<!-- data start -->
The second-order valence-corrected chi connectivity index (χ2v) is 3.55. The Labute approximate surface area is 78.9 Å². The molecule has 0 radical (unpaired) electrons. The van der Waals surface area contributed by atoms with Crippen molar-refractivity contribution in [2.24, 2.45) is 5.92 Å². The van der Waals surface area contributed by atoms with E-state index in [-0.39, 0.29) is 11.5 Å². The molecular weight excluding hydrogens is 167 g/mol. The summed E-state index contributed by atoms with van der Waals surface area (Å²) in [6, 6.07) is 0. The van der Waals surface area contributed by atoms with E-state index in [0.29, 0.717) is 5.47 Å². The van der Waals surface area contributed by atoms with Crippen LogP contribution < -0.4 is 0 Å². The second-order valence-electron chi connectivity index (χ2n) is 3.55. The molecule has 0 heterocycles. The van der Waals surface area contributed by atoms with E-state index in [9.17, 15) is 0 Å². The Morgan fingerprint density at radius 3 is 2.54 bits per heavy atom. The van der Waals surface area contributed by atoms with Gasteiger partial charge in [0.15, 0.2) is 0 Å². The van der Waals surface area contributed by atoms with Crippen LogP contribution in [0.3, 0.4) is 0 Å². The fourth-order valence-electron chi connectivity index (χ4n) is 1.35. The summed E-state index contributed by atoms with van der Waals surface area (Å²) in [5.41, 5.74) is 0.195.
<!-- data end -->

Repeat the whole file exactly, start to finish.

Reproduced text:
The second-order valence-corrected chi connectivity index (χ2v) is 3.55. The Labute approximate surface area is 78.9 Å². The molecule has 0 radical (unpaired) electrons. The van der Waals surface area contributed by atoms with Crippen molar-refractivity contribution in [2.24, 2.45) is 5.92 Å². The van der Waals surface area contributed by atoms with E-state index in [-0.39, 0.29) is 11.5 Å². The molecular weight excluding hydrogens is 167 g/mol. The summed E-state index contributed by atoms with van der Waals surface area (Å²) in [6, 6.07) is 0. The van der Waals surface area contributed by atoms with E-state index in [0.29, 0.717) is 5.47 Å². The van der Waals surface area contributed by atoms with Crippen LogP contribution < -0.4 is 0 Å². The second-order valence-electron chi connectivity index (χ2n) is 3.55. The molecule has 0 heterocycles. The van der Waals surface area contributed by atoms with E-state index in [9.17, 15) is 0 Å². The Morgan fingerprint density at radius 3 is 2.54 bits per heavy atom. The van der Waals surface area contributed by atoms with Gasteiger partial charge in [0.15, 0.2) is 0 Å². The van der Waals surface area contributed by atoms with Crippen LogP contribution in [0.3, 0.4) is 0 Å². The fourth-order valence-electron chi connectivity index (χ4n) is 1.35. The summed E-state index contributed by atoms with van der Waals surface area (Å²) in [5.41, 5.74) is 0.195.